Bruce Wilson Maloy
Birth: March 2, 1958
Death: March 10, 2009
A Quiet Man who died a hero.
Mr. Bruce Wilson Maloy of Samson, passed away Tuesday, March 10, 2009, in Samson. He was 51. Funeral services will be 11 a.m., Wednesday, March 18, 2009, in the Chapel of Pittman Funeral Home of Samson . Burial will follow in Shady Grove Assembly of God Church Cemetery with Pittman Funeral Home of Samson directing. Visitation will be from 6 until 8 p.m., March 17, 2009, in the chapel of Pittman Funeral Home of Samson, Alabama.
Mr. Maloy was born in El Paso, Texas on March 2, 1958. He was employed at Brooks Peanut Company in Samson, AL as a welder. He was preceded in death by his parents, Royce and Hazel Ashley Maloy; and nephew, Joshua Maloy.
Pittman Funeral Home in Samson, (334) 898-7141, is in charge of arrangements.
Published in the Dothan Eagle on 3/13/2009
Note: Bruce Wilson Malloy,a driver on the highway was shot and killed on March 10,2009 by Michael McLendon.
Burial: Shady Grove Cemetery, Samson, Geneva County, Alabama, USA
The Dothan Eagle
Greg Phillips – Mar 14, 2009
In life, Bruce Maloy stayed out of the spotlight. In death, he became a hero.
Maloy was believed to be the last of Michael McLendon’s random victims, shot as he headed home after a day of work at Brooks Peanut Company in Samson.
But police now know Maloy was killed after the 51-year-old Samson resident made a desperate attempt to stop McLendon Tuesday afternoon before the gunman opened fire on the unarmed Maloy, leaving him dead on Alabama Highway 52.
And according to investigators and eyewitnesses, Maloy’s actions saved lives.
“He’s the entire reason I’m alive right now,” said Ashley Knowles, 22.
Knowles was heading to Samson from Hartford when she saw Maloy’s pickup truck heading toward her, racing alongside McLendon’s car.
She screamed as she saw Maloy ramming McLendon’s car, narrowly avoiding a head-on collision.
It wasn’t until later that she realized Maloy was saving her from an even worse fate.
“It looked like he was trying to push (McLendon) off the side of the road. When he saw me coming, he moved back over, because he didn’t anybody else to get hurt,” Knowles said. “Right there at my driver door, I had my window down, and I heard it when he crashed right into (McLendon’s) Eclipse. I saw the Eclipse go off the road, and then I just saw dust. I knew he was shooting. If it hadn’t been for Mr. Maloy, he could’ve shot me dead.”
Investigators say Maloy may have witnessed McLendon shoot two people at the Inland Big/Little Store, and he was moved to respond.
Gary Wigginton was downtown at Samson Seed and Feed when he heard a hail of gunfire. Moments later, he saw McLendon’s Mitsubishi Eclipse at a traffic light facing east on Highway 52. Maloy was in his 1985 Isuzu Pup heading west. Wigginton said Maloy turned around and began to pursue McLendon before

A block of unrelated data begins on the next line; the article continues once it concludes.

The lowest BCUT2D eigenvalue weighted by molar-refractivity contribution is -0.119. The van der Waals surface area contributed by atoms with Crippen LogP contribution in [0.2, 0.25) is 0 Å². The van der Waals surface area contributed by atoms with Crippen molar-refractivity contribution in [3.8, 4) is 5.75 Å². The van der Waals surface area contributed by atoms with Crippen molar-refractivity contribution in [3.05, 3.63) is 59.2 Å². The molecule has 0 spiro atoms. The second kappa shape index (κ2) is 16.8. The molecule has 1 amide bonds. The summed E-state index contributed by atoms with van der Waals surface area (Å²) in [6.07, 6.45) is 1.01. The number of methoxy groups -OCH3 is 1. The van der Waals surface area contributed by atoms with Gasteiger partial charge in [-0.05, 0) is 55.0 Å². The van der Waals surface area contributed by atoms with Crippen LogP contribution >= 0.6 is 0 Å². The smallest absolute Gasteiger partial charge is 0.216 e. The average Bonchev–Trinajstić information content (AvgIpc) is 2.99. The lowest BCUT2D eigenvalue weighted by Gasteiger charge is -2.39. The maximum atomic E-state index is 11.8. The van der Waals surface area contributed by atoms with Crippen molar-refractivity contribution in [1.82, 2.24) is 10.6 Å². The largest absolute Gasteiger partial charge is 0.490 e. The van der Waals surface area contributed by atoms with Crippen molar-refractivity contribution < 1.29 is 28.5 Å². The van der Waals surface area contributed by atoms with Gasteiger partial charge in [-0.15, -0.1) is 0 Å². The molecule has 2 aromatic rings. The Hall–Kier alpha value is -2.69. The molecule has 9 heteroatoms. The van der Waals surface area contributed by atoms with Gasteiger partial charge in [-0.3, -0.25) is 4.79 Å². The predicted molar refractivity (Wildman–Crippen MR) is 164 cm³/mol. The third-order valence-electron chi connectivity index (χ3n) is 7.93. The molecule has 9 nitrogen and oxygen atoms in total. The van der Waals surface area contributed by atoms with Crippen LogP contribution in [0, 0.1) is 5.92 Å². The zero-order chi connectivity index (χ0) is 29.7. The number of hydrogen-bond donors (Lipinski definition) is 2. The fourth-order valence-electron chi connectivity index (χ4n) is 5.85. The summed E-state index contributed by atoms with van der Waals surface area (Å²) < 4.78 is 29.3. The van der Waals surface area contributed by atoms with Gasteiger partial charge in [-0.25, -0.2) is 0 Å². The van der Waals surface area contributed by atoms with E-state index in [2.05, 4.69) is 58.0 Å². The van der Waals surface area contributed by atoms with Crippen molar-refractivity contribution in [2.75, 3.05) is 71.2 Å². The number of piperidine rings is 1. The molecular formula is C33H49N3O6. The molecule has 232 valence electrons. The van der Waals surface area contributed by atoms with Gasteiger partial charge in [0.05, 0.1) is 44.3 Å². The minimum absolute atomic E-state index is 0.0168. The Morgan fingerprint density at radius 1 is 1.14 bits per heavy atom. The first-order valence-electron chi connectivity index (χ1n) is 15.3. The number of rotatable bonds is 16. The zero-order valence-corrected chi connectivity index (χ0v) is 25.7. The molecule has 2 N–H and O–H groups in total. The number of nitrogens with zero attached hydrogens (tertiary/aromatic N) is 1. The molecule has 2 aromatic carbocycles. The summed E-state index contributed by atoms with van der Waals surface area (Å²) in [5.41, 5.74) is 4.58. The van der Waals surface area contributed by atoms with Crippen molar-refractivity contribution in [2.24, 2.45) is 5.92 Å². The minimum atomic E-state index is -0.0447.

Wigginton lost sight.
Greg Bowden knew Maloy for 25 years, and he was buying supplies from a downtown parts store that afternoon when Maloy’s pursuit of McLendon began.
“Undoubtedly he saw something that happened, knew that was the guy and took off after him,” Bowden said. “I saw a red car go by, and Bruce was right behind chasing him.”
Witnesses estimate the speed of the chase at 70 mph through the town.
Craig Harrison was standing by the roadside with a customer at his store when he saw his former employee, Maloy, drive by at an uncharacteristically high speed.
“Me and a customer were going outside, and we heard shots,” Harrison said. “There came the shooter’s car, and Bruce’s truck was not two car lengths behind him. When they passed, I told the customer something had happened, because that boy never drove fast. He took his time. You could tell Bruce was pursuing him.”
Just a few moments later, Harrison heard two more shots, then saw the chase continue across the nearby railroad tracks.
Soon after Knowles encountered the two men in the midst of their chase, Maloy’s attempt at stopping McLendon came to an end.
Based on evidence collected at the crime scene, Alabama Bureau of Investigation Special Agent Tim Rodgers said it appears McLendon was able to pull ahead of Maloy, stop, exit the car and wait on Maloy. Skid marks indicate Maloy locked his breaks, then slammed into the back of McLendon’s car. McLendon fired at least four rounds into the vehicle, then continued toward Geneva.
By the time he reached Geneva, however, police had set up a roadblock, and other nearby agencies were en route.
“What Mr. Maloy did was slow the shooter down enough that law enforcement could get to him before he even got to Geneva, so he had to worry more about police than more civilians,” said Corporal Darrell Smith of the Samson Police Department. “He ran him down on his pickup truck and was enagaging him with his truck, trying to cause the guy to wreck. Unfortunately, it ultimately cost him his life.”
Maloy’s actions may have saved lives in Samson as well.
“If (McLendon) took time to stop at the Big/Little and get out and shoot some people, it’s my belief that if Bruce hadn’t been chasing him, he’d have taken more time at that sidewalk by the True Value Hardware and more people would have been killed,” Bowden said. “He could’ve shot people down here or he could’ve turned off on a side road and killed more folks. I believe Bruce saved a lot of lives.”
Harrison says he wouldn’t be alive today without Maloy’s heroism.
“In my view and the customer who was out there with me, it sure looks like Bruce in pursuing the shooter may have kept him from shooting in our direction,” Harrison said. “There’s no telling, between here and the Mexican restaurant and the Subway and Dollar General, what he would have done if he hadn’t been preoccupied by a vehicle following him. I wonder if we would’ve been two more of the victims if Bruce hadn’t been pursuing him. That’s constantly been a thought running through my mind.”
Those who knew him say Maloy kept mostly to himself, though he always tried to make people laugh.
“He always wanted to be liked. He was a real comedian-type guy,” Harrison said. “He was a good worker and an excellent welder. In school, he was always bullied. Everybody picked on him and made fun of him. That’s what makes me admire more about what he was trying to do, because if anybody had a reason not to care, it was probably him.”